While each state has their own licensure, the National Council Licensure Examination (NCLEX) is a national exam required by every state. Experts recommend taking the NCLEX soon after graduation, especially for online nursing degree graduates, while learned concepts are still fresh. Your degree prepares you for much of the subject matter, but test prep books, online resources, and prep courses prepare you to take the exam itself. Exam lengths vary, with six hours maximum for the RN exam and five hours maximum for the PN exam. Many recent graduates apply for nursing jobs before they take the exam but cannot start work until they pass the NCLEX and are licensed. The registration fee is $200.
Nursing Licensure in Nevada
According to the Nevada State Board of Nursing, there are several qualifications for licensure in Nevada. Future nurses must graduate from an approved nursing school with a certificate (LPN) and diploma. Nurses must also pass the NCLEX, which is the National Council Licensure Examination. There are two exams, the NCLEX-RN, for registered nurses, and the NCLEX-PN, for practical nurses. Students who complete an ADN or a bachelor of science in nursing are eligible to take the NCLEX-RN exam. Other licensure requirements for Nevada include a social security number and a fingerprint card that clears the Board.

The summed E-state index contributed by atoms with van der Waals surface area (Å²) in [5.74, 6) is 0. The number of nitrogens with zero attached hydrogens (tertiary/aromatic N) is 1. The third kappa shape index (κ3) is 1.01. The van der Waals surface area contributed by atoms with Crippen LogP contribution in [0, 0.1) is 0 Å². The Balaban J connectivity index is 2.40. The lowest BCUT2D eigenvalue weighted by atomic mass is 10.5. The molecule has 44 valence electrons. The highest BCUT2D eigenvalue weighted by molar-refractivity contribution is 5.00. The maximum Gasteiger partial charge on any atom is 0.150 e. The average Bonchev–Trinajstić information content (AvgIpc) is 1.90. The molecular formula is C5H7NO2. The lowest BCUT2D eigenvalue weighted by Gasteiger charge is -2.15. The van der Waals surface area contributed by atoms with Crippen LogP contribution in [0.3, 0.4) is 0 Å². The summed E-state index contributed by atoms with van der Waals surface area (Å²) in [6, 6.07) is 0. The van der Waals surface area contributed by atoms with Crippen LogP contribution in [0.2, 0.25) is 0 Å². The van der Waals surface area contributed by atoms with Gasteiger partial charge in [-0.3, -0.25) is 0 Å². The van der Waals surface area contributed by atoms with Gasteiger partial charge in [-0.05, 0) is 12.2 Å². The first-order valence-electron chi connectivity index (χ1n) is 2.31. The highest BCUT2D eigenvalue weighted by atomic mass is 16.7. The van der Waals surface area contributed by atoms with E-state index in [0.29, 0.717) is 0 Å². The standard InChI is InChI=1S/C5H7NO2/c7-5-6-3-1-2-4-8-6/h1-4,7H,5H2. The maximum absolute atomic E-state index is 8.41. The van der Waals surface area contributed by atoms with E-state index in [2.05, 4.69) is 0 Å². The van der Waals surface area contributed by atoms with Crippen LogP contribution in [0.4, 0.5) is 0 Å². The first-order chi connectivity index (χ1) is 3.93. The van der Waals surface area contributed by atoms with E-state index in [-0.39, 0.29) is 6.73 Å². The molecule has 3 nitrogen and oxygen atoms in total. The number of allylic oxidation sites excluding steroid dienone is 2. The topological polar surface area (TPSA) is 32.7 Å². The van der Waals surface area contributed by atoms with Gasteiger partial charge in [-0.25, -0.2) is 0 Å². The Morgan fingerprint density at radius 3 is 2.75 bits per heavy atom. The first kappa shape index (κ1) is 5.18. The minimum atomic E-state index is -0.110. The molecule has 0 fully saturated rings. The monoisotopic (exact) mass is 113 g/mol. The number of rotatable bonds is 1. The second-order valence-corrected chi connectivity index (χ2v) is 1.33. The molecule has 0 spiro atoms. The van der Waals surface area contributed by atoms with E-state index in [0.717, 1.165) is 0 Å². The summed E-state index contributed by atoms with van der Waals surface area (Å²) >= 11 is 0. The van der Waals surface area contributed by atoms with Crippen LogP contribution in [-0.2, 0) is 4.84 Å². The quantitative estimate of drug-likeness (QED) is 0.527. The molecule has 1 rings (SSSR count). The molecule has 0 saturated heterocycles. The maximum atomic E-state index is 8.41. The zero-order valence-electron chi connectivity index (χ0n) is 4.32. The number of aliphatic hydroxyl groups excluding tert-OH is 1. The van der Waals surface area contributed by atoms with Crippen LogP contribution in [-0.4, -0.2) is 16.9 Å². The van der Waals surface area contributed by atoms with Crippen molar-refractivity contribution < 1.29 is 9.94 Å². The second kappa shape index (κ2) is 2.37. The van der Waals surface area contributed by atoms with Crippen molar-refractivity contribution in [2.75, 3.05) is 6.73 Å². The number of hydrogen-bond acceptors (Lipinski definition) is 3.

Once a nurse is licensed in one state, they can usually transfer the license to another state. For example, a currently licensed nurse can apply for Nevada licensure by submitting verification from the state within which they are licensed without having to retake the NCLEX. Nevada is not a member of the Nurse Licensure Compact, a group of about 25 states that recognizes nursing licenses among member states, so individuals must apply to the state for licensure. Fees for Nevada licensure vary based on an applicant's previous licensure, with applications for LPNs and RNs ranging from $90-$105.
Career Outlook for Nurses in Nevada
To become a registered nurse (RN) in Nevada, an applicant must have graduated from an approved nursing program. Typically, this would be an associate's or bachelor's degree in nursing, but may also be a program culminating in a nursing certificate. Other requirements for licensure as an RN include successfully completing the NCLEX licensing exam, and passing a background check.
Recent nursing graduates looking to take the NCLEX exam should first apply on the Pearson VUE website and pay the exam fee of $200. Once you have applied to the Board of Nursing and applied for the NCLEX, the Board will confirm your eligibility and Pearson VUE will send an Authorization to Test (ATT). The ATT allows an individual to schedule an exam with Pearson VUE, which should be done within 90 days. If a recent graduate wants to work as a nurse before taking the NCLEX exam, an interim permit may be issued for practice in Nevada with documentation of graduation from an approved nursing program; this permit is only valid for 90 days and expires upon receipt of examination results.
In order to maintain and renew an RN license, practitioners must complete 30 hours of nursing-related continuing education coursework. RNs are also required to complete a one-time bioterrorism course.